Qwantu Amaru, Author of “One Blood”

Welcome, Qwantu. Please tell us about your current release.

One Blood is my debut novel, a story 12 years in the making. It is a supernatural thriller, set in and throughout Louisiana in the vein of books by Anne Rice, Tananarive Due, and Stephen King. The novel is pretty epic in scope, spanning 200 years of history from 1802-2002. It’s a page-turning rollercoaster that will make you think as much as it makes you jump! One Blood is a character-driven tale that involves a group of diverse characters, all tied together through hidden connections and their mutual torment by a Voodoo curse.

How did you come up with the idea for One Blood?

I was originally trying to write a short story but it just kept growing and growing until before I knew it I had a 160,000-word novel on my hands! I knew that I wanted to write a story about my neighborhood in Lake Charles, LA where I grew up and I knew that I wanted to address the interesting racial dynamics I experienced living in Louisiana which was a stark difference to what I had previously experienced in Charleston, WV and Pittsburgh, PA where I was born. I wanted to write something that was different than anything I’d ever read but would not be so different that people couldn’t get into it.

What inspired you to write this book?

I think debut novels are always written in an effort to understand one’s one life and self, but the catalyst was the combination of a creative writing assignment and a powerful memory of meeting former politician and KKK Grand Wizard David Duke when I was attending high school in Lake Charles, LA. Novels I’d read by Anne Rice, Stephen King, Richard Wright, Harper Lee, Toni Morrison, Wilbur Smith, and Tananarive Due also inspired me.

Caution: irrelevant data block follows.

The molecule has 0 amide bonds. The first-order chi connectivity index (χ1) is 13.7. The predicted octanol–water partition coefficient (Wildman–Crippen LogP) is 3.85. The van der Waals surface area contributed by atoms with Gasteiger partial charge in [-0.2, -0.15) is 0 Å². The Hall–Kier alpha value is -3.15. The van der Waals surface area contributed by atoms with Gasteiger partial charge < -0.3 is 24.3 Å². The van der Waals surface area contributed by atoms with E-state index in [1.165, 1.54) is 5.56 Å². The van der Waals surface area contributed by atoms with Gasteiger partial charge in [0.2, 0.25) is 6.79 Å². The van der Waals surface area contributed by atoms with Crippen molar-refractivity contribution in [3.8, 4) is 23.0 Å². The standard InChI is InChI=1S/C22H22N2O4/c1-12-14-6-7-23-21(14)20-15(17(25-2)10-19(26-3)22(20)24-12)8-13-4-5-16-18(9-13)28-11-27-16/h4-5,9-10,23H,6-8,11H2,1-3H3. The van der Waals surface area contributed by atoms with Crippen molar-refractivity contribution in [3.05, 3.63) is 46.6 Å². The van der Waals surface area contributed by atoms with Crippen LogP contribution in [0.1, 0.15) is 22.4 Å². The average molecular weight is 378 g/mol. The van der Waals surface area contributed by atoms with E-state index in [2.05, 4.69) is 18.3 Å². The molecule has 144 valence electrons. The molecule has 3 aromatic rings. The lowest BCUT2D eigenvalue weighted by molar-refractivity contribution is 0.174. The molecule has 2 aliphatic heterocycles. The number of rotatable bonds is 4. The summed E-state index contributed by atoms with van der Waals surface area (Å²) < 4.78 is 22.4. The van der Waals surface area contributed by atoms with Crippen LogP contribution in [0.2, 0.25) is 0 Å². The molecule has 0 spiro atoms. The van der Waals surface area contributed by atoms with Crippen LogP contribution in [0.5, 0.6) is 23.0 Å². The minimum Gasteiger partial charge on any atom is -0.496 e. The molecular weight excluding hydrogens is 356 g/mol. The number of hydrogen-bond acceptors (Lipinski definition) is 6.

One Blood has quite an extensive cast…how did you come up with the characters?

I didn’t set out to write a novel with a large cast, but as I got deeper into the tale, characters began appearing and developing on the page. In my first draft many of the characters were mere shadows and bad stereotypes. As I revised, I went very deep into each person’s psyche and came up with the idea to give each character a dual personality that would come out in the course of the story. Some of the characters (like Lincoln, Randy, and Brandon) ended up being composites of people I’ve met in my life, others (like Panama X, Coral Lafitte, and Jhonnette Deveaux) just came out of necessity to balance the story and create the appropriate amount of drama, suspense, and tension.

How much research did you have to do for this book?

Since a large part of the book takes place in The Louisiana State Penitentiary at Angola, I had to become very familiar with this prison which I did by reading different prisoner’s accounts, watching documentaries, and interviewing prison officials. Vodun is also a central element in the story so I had to do extensive research on the religion because I wanted to portray Vodun as accurately as possible and not do some bad Hollywood rendition.

How much of yourself is hidden in the characters in the book?